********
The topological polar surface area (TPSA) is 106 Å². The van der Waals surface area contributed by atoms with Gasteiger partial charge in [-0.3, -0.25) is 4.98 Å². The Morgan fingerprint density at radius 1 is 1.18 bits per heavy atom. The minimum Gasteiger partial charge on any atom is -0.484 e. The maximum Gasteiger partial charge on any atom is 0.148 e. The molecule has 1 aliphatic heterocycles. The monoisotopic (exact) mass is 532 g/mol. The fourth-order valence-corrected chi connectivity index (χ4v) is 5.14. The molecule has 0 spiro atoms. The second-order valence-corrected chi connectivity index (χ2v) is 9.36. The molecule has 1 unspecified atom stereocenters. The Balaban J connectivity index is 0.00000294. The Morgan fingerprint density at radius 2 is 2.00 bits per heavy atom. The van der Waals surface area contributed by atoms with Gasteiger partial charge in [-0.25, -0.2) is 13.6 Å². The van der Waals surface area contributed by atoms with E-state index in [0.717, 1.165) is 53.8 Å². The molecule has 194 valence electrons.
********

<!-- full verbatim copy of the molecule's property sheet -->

The topological polar surface area (TPSA) is 106 Å². The van der Waals surface area contributed by atoms with Gasteiger partial charge in [-0.3, -0.25) is 4.98 Å². The Morgan fingerprint density at radius 1 is 1.18 bits per heavy atom. The minimum Gasteiger partial charge on any atom is -0.484 e. The maximum Gasteiger partial charge on any atom is 0.148 e. The molecule has 1 aliphatic heterocycles. The monoisotopic (exact) mass is 532 g/mol. The fourth-order valence-corrected chi connectivity index (χ4v) is 5.14. The molecule has 0 spiro atoms. The second-order valence-corrected chi connectivity index (χ2v) is 9.36. The molecule has 1 unspecified atom stereocenters. The Balaban J connectivity index is 0.00000294. The Morgan fingerprint density at radius 2 is 2.00 bits per heavy atom. The van der Waals surface area contributed by atoms with Gasteiger partial charge in [-0.25, -0.2) is 13.6 Å². The van der Waals surface area contributed by atoms with E-state index in [0.717, 1.165) is 53.8 Å². The molecule has 194 valence electrons.